Recently with more time available to me, I’ve had the time to get back into one of my creative passions, photography.
My love of the art came about in 2004, when without any prior thought on the matter I went and bought myself a ‘pro-summer’ digital camera. At the time it was what one would call a considered purchase at just under £400. These days you could get more pixel for your pound in a mobile phone. But back then digital photography was only just coming to a point where everyone was ditching the tried and trusted film camera and going full on with digital media.
It boasted 3.5 mega pixels and a 10x optical zoom. Pretty decent going, and yet like with computers in the later 1990’s and early noughties, with ever faster and more powerful models so the digital camera has developed at alarming speed. And like with computers being able to pack more MHz in a processor so the key selling point was ever more mega-pixels.
You can now get a compact digital camera with over 12 mega-pixels, but in truth your average Joe blogs will never need half as much. Sure, over a given amount the pixel count does improve image quality and one gets finer details and crisper images. But you really only need worry about huge numbers of pixels if you are going to blow up your images to mount on your walls. It really comes down to a mix of pixel count and the optics. I won’t bore you with details of such, but suffice to say you can have the same number of pixels on one camera and another with a a better lens will give amazing quality differences.
I digress. I’ve amassed over the years a great number of images, and equipment. I notice how my style is very different to the next persons, and firmly believe if one was to give 5 people the same camera and scene to photograph, you would have 5 very different images. We all add our own ‘take’ on what we see and how we want that to be captured. It is what makes photography to me so interesting and endless in terms of creativity.
It has been a long time since I have been out and about with a camera. In recent months I experimented with time-lapse photography, where one takes several hundred or even thousand images and when stitched together and played back at 30 fps you will get a moving, speeded up film of what you have taken. It works best if the main part of the frame does not change but traffic, people or the sky are dynamic and so adds a great deal of interest. You simply do not see such changes go on normally, say from sunrise to sunset compressed into a minute of footage is something that happens every day around us, yet to witness as a single event is truly breathtaking.
I have produced three short films. Two of them were made up of images taken between 2006 and 2009. I wanted to bring some calm, beauty and wonder back to a city of which many who live here take for granted. I am talking of course about London. For if you are not a tourist, it becomes all so very mundane to see the same places, crowds and the like. Yet take such in a different light and a whole new experience is created.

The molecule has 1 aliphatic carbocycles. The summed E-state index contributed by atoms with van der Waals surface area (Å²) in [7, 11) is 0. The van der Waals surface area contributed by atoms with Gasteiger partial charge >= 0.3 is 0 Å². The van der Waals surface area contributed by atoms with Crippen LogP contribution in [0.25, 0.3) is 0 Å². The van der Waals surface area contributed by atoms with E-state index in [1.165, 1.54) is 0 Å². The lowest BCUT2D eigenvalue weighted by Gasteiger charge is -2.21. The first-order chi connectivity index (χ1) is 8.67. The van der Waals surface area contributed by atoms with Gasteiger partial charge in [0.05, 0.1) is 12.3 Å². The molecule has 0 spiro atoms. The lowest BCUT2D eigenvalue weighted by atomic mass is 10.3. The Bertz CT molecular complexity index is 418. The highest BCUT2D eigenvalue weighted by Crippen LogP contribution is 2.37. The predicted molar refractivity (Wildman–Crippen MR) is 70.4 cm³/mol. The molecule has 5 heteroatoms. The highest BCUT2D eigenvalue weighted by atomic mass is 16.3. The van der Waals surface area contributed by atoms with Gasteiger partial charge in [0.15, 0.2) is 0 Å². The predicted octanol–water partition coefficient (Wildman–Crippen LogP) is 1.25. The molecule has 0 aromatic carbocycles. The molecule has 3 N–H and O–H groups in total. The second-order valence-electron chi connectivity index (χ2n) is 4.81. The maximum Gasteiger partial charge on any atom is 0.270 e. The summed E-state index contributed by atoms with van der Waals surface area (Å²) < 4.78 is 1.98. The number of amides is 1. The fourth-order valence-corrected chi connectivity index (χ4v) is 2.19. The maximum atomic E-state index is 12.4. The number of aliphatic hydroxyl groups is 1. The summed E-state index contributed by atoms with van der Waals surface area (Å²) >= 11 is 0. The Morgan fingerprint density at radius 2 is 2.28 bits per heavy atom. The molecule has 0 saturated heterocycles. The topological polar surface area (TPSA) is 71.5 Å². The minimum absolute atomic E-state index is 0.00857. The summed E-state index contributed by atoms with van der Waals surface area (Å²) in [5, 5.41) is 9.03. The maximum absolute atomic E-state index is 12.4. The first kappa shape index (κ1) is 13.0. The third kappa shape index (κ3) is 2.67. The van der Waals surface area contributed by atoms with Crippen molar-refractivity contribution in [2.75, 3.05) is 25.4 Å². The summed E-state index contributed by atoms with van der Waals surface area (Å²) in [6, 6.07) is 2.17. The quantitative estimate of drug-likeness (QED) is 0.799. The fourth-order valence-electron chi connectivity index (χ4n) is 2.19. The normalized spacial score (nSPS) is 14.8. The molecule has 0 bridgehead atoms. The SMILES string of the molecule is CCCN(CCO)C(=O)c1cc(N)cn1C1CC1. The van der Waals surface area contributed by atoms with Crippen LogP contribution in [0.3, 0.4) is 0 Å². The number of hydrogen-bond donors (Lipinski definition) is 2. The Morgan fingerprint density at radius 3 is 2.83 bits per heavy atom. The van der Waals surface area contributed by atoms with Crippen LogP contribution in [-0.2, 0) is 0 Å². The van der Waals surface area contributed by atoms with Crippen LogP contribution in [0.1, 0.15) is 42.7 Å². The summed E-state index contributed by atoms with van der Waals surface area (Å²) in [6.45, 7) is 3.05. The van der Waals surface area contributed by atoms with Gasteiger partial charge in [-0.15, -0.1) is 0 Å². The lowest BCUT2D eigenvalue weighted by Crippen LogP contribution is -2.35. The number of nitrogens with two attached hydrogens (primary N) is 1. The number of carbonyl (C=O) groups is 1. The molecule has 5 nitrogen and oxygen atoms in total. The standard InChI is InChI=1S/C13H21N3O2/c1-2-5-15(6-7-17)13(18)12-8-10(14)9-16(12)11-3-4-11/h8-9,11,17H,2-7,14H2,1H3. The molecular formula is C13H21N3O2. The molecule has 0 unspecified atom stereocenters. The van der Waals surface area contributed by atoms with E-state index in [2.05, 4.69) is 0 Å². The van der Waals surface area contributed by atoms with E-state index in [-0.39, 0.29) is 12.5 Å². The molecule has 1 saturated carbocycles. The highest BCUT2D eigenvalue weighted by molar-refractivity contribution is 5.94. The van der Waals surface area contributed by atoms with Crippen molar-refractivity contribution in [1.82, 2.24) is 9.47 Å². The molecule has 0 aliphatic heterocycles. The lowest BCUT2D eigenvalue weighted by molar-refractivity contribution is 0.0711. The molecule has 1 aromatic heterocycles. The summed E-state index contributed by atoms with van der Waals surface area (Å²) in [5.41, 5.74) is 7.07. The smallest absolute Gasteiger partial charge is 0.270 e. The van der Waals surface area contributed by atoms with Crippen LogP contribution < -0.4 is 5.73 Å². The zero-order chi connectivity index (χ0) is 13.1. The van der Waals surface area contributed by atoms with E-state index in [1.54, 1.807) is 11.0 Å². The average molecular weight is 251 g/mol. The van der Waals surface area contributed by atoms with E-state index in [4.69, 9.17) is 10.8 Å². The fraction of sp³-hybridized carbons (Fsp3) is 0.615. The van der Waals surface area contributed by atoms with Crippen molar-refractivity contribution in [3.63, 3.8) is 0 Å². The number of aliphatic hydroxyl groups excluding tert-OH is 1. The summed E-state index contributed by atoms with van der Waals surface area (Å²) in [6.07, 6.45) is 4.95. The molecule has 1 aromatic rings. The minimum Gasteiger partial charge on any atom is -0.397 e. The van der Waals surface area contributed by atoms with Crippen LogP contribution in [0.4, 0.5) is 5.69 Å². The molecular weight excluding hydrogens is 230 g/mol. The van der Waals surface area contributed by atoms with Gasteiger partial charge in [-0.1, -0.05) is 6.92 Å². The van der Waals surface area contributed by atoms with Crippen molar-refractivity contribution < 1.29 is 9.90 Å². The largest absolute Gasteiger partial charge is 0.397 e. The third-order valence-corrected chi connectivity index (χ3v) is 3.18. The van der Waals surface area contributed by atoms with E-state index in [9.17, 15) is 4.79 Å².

London: The Ghost City is in fact filmed on a small mini camcorder. But by going around the city and it’s twisting streets and alleyways in the early hours of the morning one gets to see the city in a new way. Once bustling streets now void of life, dark alleyways and mysterious places come alive with wonder and what is lurking just around the corner. Whilst the finished result was not as ‘scary’ as hoped would be, it at least gives a very different view point on what goes on after dark.
London. After Dark is a collection of photos taken around the capital. I wanted to capture a electric feel to the city as it comes alive in the evening, I also used another technique around Greenwich using small torches thrown up in the air, or run around in front of the camera while using long exposures. Because everything else is lit from ambient light, and because I am moving during the exposure – I merge into nothingness while the bright light traces ‘burn’ into the image as if bolts of lightning zig zagging around. It is something I want to return to as there is so much fun that can be had and such amazing images that result.
London At Dawn is a collection of images taken over the years as the sun rises over the capital. From near my home to one of my favourite places to photography, the River Thames. Light is everything to a photographer as it changes so much what the final result will be. Personally speaking, will sunrise and sunsets are seen by many as ‘cheesy’ they still hold a very beautiful warmth and comfort to the eye. I also feel that sunrise is a very peaceful and still moment.
Unlike a sunset where the bustle of the day is still at full tilt, sunrise is calm, a clearer and cleaner light and something that can evolve into a myriad of colours and hues in a matter of minutes and then be gone. There is also something satisfying about being out and about at such a time, you feel more in touch with what is going on around you and a feeling of calm which leads to excitement as a new day begins .
- To view the above mentioned videos go to: www.youtube.com/londonrascal